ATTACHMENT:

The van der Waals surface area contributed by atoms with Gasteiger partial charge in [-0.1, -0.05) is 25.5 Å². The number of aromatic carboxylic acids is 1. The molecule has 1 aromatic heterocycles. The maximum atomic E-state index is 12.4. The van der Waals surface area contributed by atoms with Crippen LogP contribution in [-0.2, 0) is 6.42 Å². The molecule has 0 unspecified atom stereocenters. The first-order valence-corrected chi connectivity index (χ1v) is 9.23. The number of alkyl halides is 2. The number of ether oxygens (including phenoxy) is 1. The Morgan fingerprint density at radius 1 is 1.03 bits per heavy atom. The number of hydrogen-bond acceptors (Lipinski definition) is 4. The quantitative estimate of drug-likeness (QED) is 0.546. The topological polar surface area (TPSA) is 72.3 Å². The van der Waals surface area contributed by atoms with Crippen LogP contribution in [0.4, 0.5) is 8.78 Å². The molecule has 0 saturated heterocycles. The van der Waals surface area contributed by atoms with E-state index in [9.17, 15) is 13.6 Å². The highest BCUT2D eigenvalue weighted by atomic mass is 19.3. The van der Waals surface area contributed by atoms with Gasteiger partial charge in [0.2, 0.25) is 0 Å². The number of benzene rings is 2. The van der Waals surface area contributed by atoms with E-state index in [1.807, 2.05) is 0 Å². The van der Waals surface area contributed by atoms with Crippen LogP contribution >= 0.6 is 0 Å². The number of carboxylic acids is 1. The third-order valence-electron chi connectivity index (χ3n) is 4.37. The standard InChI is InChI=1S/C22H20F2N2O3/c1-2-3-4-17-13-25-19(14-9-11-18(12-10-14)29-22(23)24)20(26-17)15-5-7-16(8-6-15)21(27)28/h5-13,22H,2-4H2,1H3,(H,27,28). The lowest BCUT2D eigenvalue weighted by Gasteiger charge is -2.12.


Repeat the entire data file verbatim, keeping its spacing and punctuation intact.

The van der Waals surface area contributed by atoms with Gasteiger partial charge in [-0.1, -0.05) is 25.5 Å². The number of aromatic carboxylic acids is 1. The molecule has 1 aromatic heterocycles. The maximum atomic E-state index is 12.4. The van der Waals surface area contributed by atoms with Crippen LogP contribution in [-0.2, 0) is 6.42 Å². The molecule has 0 unspecified atom stereocenters. The first-order valence-corrected chi connectivity index (χ1v) is 9.23. The number of alkyl halides is 2. The number of ether oxygens (including phenoxy) is 1. The Morgan fingerprint density at radius 1 is 1.03 bits per heavy atom. The number of hydrogen-bond acceptors (Lipinski definition) is 4. The quantitative estimate of drug-likeness (QED) is 0.546. The topological polar surface area (TPSA) is 72.3 Å². The van der Waals surface area contributed by atoms with Crippen LogP contribution in [0.4, 0.5) is 8.78 Å². The molecule has 0 saturated heterocycles. The van der Waals surface area contributed by atoms with E-state index in [9.17, 15) is 13.6 Å². The highest BCUT2D eigenvalue weighted by atomic mass is 19.3. The van der Waals surface area contributed by atoms with Gasteiger partial charge in [0.2, 0.25) is 0 Å². The number of benzene rings is 2. The van der Waals surface area contributed by atoms with E-state index in [1.807, 2.05) is 0 Å². The van der Waals surface area contributed by atoms with Crippen LogP contribution >= 0.6 is 0 Å². The number of carboxylic acids is 1. The third-order valence-electron chi connectivity index (χ3n) is 4.37. The standard InChI is InChI=1S/C22H20F2N2O3/c1-2-3-4-17-13-25-19(14-9-11-18(12-10-14)29-22(23)24)20(26-17)15-5-7-16(8-6-15)21(27)28/h5-13,22H,2-4H2,1H3,(H,27,28). The lowest BCUT2D eigenvalue weighted by Gasteiger charge is -2.12.